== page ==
SELinux/Unconfined domains

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SELinux uses a deny by default approach for its mandatory access control rules. That means that any use of SELinux requires the entire system to be modeled in the SELinux policy. That might be difficult to obtain if a multitude of systems need to have SELinux deployed, even though the protection measures are only needed for a small set of "domains". To enable such policies, SELinux has introduced the concept of unconfined domains


An unconfined domain is a regular SELinux domain, but with massive privileges assigned to it. So although it is called unconfined, it is still managed by SELinux - however, almost all possible privileges are assigned to the unconfined domain, effectively having SELinux grant all access done through the unconfined domain.

Unconfined users

An unconfined user is a regular user who is mapped to a SELinux user (usually unconfined_u) with only one role (unconfined_r) and has unconfined_t as the default login type.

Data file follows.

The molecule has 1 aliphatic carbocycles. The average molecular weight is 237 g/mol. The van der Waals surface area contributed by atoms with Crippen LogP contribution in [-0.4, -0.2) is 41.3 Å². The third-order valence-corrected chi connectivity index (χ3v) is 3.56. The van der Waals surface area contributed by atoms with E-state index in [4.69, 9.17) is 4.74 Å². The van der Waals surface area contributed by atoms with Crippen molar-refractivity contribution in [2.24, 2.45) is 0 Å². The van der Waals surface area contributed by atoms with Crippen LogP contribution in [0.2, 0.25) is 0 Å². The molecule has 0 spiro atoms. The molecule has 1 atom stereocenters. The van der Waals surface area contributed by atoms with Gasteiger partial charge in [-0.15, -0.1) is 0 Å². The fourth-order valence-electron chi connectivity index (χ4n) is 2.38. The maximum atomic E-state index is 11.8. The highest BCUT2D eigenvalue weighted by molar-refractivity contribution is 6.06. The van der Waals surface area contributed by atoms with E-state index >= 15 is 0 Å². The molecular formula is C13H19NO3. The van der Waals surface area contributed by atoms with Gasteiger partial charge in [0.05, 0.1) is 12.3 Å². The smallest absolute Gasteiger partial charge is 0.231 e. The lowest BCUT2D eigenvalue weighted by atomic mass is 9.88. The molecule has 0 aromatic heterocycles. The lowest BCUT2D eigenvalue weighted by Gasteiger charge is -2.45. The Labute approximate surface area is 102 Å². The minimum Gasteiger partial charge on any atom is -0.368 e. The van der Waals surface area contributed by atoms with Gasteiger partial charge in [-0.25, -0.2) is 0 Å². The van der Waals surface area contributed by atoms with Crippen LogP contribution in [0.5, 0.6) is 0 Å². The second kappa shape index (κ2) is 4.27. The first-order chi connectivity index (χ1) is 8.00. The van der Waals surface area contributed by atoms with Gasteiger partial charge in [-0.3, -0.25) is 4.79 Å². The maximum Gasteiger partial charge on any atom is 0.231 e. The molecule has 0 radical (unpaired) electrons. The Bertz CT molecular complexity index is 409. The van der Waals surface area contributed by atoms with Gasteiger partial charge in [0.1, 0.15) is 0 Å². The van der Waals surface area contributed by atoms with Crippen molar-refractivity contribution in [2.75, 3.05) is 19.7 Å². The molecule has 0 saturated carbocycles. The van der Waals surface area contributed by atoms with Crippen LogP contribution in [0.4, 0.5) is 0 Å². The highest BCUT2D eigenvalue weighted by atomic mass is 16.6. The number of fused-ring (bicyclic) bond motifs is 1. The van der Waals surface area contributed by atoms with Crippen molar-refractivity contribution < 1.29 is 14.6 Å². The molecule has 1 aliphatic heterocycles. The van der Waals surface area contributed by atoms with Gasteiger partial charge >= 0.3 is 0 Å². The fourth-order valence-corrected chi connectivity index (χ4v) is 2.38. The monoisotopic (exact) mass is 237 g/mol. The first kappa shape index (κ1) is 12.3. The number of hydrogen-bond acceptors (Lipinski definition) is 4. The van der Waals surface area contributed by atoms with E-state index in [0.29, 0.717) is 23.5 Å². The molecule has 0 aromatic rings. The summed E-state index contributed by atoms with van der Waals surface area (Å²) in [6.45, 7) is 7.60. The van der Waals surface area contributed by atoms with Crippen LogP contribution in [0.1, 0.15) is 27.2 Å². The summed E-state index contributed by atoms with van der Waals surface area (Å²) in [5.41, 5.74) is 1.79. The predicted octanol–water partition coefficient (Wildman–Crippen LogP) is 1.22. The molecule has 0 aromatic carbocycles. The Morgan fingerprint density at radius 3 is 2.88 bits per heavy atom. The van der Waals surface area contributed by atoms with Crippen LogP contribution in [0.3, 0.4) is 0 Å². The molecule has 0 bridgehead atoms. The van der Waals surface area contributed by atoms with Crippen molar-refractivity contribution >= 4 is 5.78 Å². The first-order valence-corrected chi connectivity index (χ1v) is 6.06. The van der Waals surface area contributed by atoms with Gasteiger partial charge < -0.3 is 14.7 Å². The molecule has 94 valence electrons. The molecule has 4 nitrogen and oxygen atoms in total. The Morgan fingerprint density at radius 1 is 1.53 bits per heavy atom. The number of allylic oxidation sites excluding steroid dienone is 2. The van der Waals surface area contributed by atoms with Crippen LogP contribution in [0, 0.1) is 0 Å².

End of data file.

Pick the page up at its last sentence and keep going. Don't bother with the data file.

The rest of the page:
Every action performed by the user is done in the unconfined_t, which is granted all the privileges ever needed (and more).

In the following example, we map the john Linux account to the unconfined_u SElinux user, placing their user session in the unconfined domain:

root #semanage login -a -s unconfined_u john

All Linux users mapped to the unconfined_u SELinux user can be listed using seinfo:

root #seinfo -u unconfined_u -x

While less secure than a confined user session, a user session in the unconfined domain is more much more flexible, as policy for each application run as that user (which does not exist for every application out there) is likely not needed.

Unconfined application and daemon domains

However, it isn't sufficient to just consider unconfined_t as being very "liberal" in the allowed privileges. Domains can be extended with the unconfined_domain interface (which, amongst various other additional privileges, also "tags" the domains with the unconfined_domain_type attribute.

Querying which domains are assigned this attribute helps in identifying which services are, even though still SELinux-managed, very widely privileged.

root #seinfo -aunconfined_domain_type -x